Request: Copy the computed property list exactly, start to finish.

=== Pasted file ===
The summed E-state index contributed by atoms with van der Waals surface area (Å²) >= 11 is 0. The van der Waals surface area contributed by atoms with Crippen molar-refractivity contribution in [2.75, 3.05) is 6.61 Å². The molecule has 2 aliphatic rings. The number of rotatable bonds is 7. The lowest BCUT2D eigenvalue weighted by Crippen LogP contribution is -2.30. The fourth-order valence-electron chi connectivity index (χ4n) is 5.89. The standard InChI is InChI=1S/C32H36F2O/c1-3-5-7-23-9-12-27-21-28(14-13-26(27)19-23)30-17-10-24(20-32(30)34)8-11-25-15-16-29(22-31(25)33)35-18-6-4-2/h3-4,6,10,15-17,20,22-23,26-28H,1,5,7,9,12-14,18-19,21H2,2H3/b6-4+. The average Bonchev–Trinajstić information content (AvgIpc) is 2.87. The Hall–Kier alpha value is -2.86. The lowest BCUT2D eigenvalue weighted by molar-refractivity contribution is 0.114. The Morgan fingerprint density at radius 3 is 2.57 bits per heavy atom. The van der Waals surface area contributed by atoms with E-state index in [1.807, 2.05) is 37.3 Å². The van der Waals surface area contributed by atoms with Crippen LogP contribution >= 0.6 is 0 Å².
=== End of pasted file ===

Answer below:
The summed E-state index contributed by atoms with van der Waals surface area (Å²) >= 11 is 0. The van der Waals surface area contributed by atoms with Crippen molar-refractivity contribution in [2.75, 3.05) is 6.61 Å². The molecule has 2 aliphatic rings. The number of rotatable bonds is 7. The lowest BCUT2D eigenvalue weighted by Crippen LogP contribution is -2.30. The fourth-order valence-electron chi connectivity index (χ4n) is 5.89. The standard InChI is InChI=1S/C32H36F2O/c1-3-5-7-23-9-12-27-21-28(14-13-26(27)19-23)30-17-10-24(20-32(30)34)8-11-25-15-16-29(22-31(25)33)35-18-6-4-2/h3-4,6,10,15-17,20,22-23,26-28H,1,5,7,9,12-14,18-19,21H2,2H3/b6-4+. The average Bonchev–Trinajstić information content (AvgIpc) is 2.87. The Hall–Kier alpha value is -2.86. The lowest BCUT2D eigenvalue weighted by molar-refractivity contribution is 0.114. The Morgan fingerprint density at radius 3 is 2.57 bits per heavy atom. The van der Waals surface area contributed by atoms with E-state index in [1.807, 2.05) is 37.3 Å². The van der Waals surface area contributed by atoms with Crippen LogP contribution >= 0.6 is 0 Å².